The aim of this study was to observe the influence of electromagnetic radiation (EMR) on the structure and ultrastructure of the rat’s liver. The pregnant rats used in the experiment were exposed to a pulsed microwave radiation (frequency of 2.45 GHz; mean power density of 2.8 mW/cm²) daily for 2 h, throughout their pregnancy. After delivery, the offspring was not exposed to EMR. Samples of the liver of 5-week-old offspring were subjected to histopathological evaluation. They were processed for light and transmission electron microscopy. Our results indicated that EMR did not cause pronounced changes in the structure of the liver of the investigated offspring. The size and shape of liver lobuli was preserved and the amount of connective tissue in the liver parenchyma did not increase. However, electron microscopy revealed changes in the shape and number of microvilli at the vascular pole of hepatocytes, and formation of vesicles of various shapes and sizes. The endothelial cells were swollen with larger fenestrations compared to the control group. The spaces of Disse were irregular and dilated. Even though these changes were only mild, further studies are needed to determine the effect of EMR and clarify its potential risk during pregnancy.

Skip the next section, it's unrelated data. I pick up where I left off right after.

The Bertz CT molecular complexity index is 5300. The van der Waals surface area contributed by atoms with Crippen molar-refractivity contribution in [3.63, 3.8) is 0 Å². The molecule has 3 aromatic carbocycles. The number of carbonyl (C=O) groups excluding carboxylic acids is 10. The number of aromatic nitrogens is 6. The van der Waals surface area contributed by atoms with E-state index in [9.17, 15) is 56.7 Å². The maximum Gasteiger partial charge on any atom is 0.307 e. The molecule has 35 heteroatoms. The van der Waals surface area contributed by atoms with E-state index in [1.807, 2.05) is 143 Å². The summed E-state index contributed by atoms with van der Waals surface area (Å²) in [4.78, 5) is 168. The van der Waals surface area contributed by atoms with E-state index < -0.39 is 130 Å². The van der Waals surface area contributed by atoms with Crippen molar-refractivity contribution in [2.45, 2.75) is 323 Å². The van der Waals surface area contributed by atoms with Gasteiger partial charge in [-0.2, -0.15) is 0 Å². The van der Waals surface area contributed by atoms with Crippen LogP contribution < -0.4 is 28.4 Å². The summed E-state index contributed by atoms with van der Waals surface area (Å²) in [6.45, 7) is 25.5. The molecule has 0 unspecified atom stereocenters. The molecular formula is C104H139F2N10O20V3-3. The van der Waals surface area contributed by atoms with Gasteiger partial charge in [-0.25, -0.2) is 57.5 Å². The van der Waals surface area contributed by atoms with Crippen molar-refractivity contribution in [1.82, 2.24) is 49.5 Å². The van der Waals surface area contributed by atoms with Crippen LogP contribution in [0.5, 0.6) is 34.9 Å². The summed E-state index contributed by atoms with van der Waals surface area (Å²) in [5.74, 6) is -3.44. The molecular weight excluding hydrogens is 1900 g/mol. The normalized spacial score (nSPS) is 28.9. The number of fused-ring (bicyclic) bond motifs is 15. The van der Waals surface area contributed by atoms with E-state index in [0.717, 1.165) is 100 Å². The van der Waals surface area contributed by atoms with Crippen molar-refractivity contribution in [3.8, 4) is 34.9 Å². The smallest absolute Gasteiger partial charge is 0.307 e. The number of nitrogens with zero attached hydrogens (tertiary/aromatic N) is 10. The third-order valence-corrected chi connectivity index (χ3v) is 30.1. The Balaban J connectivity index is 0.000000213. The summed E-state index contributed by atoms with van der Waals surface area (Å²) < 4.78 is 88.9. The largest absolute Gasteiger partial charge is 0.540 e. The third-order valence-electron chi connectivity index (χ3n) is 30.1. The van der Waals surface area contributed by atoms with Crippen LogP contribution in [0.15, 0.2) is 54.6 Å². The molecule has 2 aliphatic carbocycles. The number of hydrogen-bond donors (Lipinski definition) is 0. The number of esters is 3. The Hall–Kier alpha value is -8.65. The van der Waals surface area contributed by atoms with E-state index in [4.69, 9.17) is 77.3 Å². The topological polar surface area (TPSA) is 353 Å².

Microwave radiation | light microscopy | transmission electron microscopy | hepatocytes | microvilli